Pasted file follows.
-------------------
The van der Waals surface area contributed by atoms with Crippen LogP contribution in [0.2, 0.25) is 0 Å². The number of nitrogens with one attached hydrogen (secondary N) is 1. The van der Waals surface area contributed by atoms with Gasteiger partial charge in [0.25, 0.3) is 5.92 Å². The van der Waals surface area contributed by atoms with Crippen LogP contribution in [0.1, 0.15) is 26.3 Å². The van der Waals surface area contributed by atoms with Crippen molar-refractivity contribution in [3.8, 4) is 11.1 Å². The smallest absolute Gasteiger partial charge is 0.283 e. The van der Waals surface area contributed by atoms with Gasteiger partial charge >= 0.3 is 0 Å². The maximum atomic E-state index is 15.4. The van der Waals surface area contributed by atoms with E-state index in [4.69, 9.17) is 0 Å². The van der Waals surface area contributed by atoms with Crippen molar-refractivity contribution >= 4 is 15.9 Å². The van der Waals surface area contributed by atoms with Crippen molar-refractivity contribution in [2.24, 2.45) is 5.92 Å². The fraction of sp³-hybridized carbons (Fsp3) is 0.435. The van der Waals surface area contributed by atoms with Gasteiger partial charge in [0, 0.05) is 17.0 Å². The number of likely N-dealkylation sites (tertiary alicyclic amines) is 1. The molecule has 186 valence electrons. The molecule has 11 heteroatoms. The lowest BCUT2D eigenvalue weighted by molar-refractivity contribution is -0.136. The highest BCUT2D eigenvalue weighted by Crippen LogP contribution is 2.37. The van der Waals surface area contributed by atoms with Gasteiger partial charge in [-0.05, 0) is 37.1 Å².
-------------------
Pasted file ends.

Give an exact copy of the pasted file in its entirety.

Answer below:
The van der Waals surface area contributed by atoms with Crippen LogP contribution in [0.2, 0.25) is 0 Å². The number of nitrogens with one attached hydrogen (secondary N) is 1. The van der Waals surface area contributed by atoms with Gasteiger partial charge in [0.25, 0.3) is 5.92 Å². The van der Waals surface area contributed by atoms with Crippen LogP contribution in [0.1, 0.15) is 26.3 Å². The van der Waals surface area contributed by atoms with Crippen molar-refractivity contribution in [3.8, 4) is 11.1 Å². The smallest absolute Gasteiger partial charge is 0.283 e. The van der Waals surface area contributed by atoms with Gasteiger partial charge >= 0.3 is 0 Å². The maximum atomic E-state index is 15.4. The van der Waals surface area contributed by atoms with E-state index in [4.69, 9.17) is 0 Å². The van der Waals surface area contributed by atoms with Crippen molar-refractivity contribution >= 4 is 15.9 Å². The van der Waals surface area contributed by atoms with Crippen molar-refractivity contribution in [2.24, 2.45) is 5.92 Å². The fraction of sp³-hybridized carbons (Fsp3) is 0.435. The van der Waals surface area contributed by atoms with Gasteiger partial charge in [0, 0.05) is 17.0 Å². The number of likely N-dealkylation sites (tertiary alicyclic amines) is 1. The molecule has 186 valence electrons. The molecule has 11 heteroatoms. The lowest BCUT2D eigenvalue weighted by molar-refractivity contribution is -0.136. The highest BCUT2D eigenvalue weighted by Crippen LogP contribution is 2.37. The van der Waals surface area contributed by atoms with Gasteiger partial charge in [-0.05, 0) is 37.1 Å².